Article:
The Surprising Origins of Horchata
It’s no secret that nowadays horchata is a trendy drink in the U.S., with chains like Starbucks creating their own spin on the beverage, to local restaurants across the country making their own versions. You can visit you Walmart and buy everything from horchata protein drinks to the classic recipe by the carton. In 2019, horchata became one of the most popular flavors in the country, with a 257% spike in sales growth. You could say it became the drink of the summer. And of course, the icy beverage has long been a staple at a variety of Latin American restaurants across the states.
But what exactly is horchata? The delicious, creamy drink was originally made from dried and ground tiger nuts. The milky results are combined with water and sugar, then filtered to create a taste similar to rice pudding. This version is called horchata de cufa, and it was made popular in Spain.
You may be more familiar with the Mexican version. It’s made from rice milk, cinnamon, and sugar, and has a more milky texture.
The truth is, there is no one way of making horchata. Other countries have their own unique spin on the drink, all using different plant-based ingredients.
In Puerto Rico, the drink is known as horchata de ajonjoli, which usually consists of ground sesame seeds, rum, and coconut milk. In Central America, countries like El Salvador and Honduras call it semilla de jicaro, and it’s made using the licorice-flavored seeds from the calabash (a gourd that grows on a tree). In Ecuador, horchata lojana is more of a red herbal tea made from flowers.
While horchata de chufa was popularized in Spain, it originated in North Africa, specifically present-day Nigeria and Mali, as far back as 2400 B.C. The Moors brought it to Spain during the Muslim conquest. In Valencia it got its name, “horchata.” Before that, it was known as “kuunu aya,” as it’s still popularly known in Nigeria.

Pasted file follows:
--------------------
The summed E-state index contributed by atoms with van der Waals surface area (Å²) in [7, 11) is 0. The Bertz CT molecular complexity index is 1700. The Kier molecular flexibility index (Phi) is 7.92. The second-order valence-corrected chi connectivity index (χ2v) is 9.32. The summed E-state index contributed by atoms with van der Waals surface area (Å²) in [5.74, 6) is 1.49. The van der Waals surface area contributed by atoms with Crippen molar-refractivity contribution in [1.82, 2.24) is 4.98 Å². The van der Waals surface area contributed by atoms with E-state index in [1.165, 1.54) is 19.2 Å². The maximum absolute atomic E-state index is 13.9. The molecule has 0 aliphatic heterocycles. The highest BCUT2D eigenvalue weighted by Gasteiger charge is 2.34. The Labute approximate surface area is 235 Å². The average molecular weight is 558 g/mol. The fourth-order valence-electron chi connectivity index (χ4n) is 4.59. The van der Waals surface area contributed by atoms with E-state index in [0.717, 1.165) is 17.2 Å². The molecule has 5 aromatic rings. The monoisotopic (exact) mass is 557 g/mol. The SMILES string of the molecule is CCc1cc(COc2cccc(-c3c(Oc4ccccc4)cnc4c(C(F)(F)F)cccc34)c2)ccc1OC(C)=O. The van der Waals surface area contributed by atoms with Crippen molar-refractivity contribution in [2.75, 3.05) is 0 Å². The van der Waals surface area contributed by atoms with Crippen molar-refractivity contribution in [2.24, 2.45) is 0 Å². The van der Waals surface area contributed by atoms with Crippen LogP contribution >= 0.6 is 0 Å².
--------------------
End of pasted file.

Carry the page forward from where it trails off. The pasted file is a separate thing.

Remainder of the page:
African countries have a long history of influencing Latin American culture. You can see it in the music, the languages, and most importantly, in the food. From the ingredients to the spices to the cooking techniques, Latin cuisine is a fusion of multiple cultures, including those from Africa.
This is largely because many Latin American countries have significant populations of people of African ancestry, due to the slave trade and other migration movements. In fact, Brazil has the largest concentration of people of African ancestry outside of Africa. Colombia, Peru, and Venezuela also have sizable populations of people of African descent, notwithstanding years of colorism in those countries, even to the point of attempts at ethnically cleansing. Horchata de chufa is a tribute to the resilience of Black Latin American culture. People have found ways to preserve their African traditions, especially in their food. And these traditional dishes are still beloved both within and outside the Latin community.
No matter what version of horchata you choose to indulge in, the famous Latin American drink is now part of North American food culture as well, whether it’s the classic recipe or a flavor of ice cream. Latin American cuisine has always been a beautiful melange of cultural influences, and its African roots are an essential part of that mosaic.